Written by Dr. Dorothy Martin-Neville

In speaking with two prospective clients today, I was reminded once again that what we know is irrelevant. What we believe and what we practice is what has the greatest impact on our lives.

One “knew” that she was the problem in not achieving her dreams. She has worked tirelessly yet at the same time has been treating her business as if it was a hobby. She was charging far less than she needed to if she was going to make any real profit. When I mentioned to her that one factor of a business is actually making money she just laughed. It was a ridiculous thing to say; something she knew and yet something she hadn’t really considered when looking at the costs of what she was offering compared to what she was charging.

She just looked at me when it finally dawned on her that yup, there was a problem here. No wonder she couldn’t grow further, expand her business, or live the life she desired. She knew yet her belief that if she actually charged what she needed to cover expenses etc., she would frighten people away, caused her actions to betray her and her goals.

How frequently do you know what needs to get done, what needs to be said, and yet something in you causes you to believe that what you know needs to be distorted to keep the peace, to make people like you, to not “make waves” and so on? What we know becomes irrelevant since our beliefs and or actions are not at all in alignment with them.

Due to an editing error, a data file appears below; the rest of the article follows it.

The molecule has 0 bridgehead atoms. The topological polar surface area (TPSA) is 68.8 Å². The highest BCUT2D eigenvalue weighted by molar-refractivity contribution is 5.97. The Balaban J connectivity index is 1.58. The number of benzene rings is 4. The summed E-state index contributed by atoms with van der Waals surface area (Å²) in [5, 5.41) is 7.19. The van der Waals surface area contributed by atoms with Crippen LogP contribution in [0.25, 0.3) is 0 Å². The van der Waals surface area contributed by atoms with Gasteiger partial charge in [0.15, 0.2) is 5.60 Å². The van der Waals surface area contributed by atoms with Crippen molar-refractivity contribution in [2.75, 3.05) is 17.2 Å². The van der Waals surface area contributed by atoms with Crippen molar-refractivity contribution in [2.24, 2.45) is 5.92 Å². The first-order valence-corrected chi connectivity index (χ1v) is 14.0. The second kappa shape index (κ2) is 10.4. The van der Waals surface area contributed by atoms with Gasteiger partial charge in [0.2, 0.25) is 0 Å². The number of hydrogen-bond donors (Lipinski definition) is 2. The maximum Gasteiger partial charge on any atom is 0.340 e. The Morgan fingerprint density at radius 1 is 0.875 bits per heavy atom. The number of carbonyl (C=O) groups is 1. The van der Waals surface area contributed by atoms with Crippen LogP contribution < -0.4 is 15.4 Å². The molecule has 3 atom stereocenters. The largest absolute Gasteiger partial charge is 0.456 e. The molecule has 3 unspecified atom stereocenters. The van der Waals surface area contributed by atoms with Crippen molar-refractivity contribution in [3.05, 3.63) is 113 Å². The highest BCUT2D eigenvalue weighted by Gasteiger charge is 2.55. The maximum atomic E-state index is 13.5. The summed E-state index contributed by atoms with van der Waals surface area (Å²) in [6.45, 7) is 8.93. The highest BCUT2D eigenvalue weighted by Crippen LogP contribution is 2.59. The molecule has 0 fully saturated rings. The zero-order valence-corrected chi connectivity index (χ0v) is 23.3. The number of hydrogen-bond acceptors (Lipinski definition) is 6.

It can be hard to keep integrity with yourself. To go with what you know is true. Sometimes we wish we didn’t know something; we wish we didn’t understand. Yet when you do, pretending you don’t is stepping out of integrity with yourself. Frequently, we don’t need to say a word to anyone else - but always we need to admit to ourselves what we know and decide what to do with that knowledge.

If you witness racism, bullying, etc. would you step in? Would you support someone? Would you get help? Know your response – and - if it doesn’t sit well with you then know you are in a place of needing to choose personal integrity or not. Recognize the cost is high when you don’t...

If you see someone fall and your natural inclination is to run and help yet you don’t, look at how what you know is the correct thing to do got blind-sighted by the beliefs that you shouldn’t interfere; you shouldn’t make them feel embarrassed by knowing they were seen. Your actions, along with your beliefs, called you to betray yourself, to step out of integrity. You know you did because you spent the next hour or more trying to justify to yourself why you didn’t help. You then had to deal with the guilt if not shame as well.

Without judgment, just observe yourself. Observe your choices. Give yourself the gift of personal integrity as a way of life. The price is so much smaller than stepping out of it.

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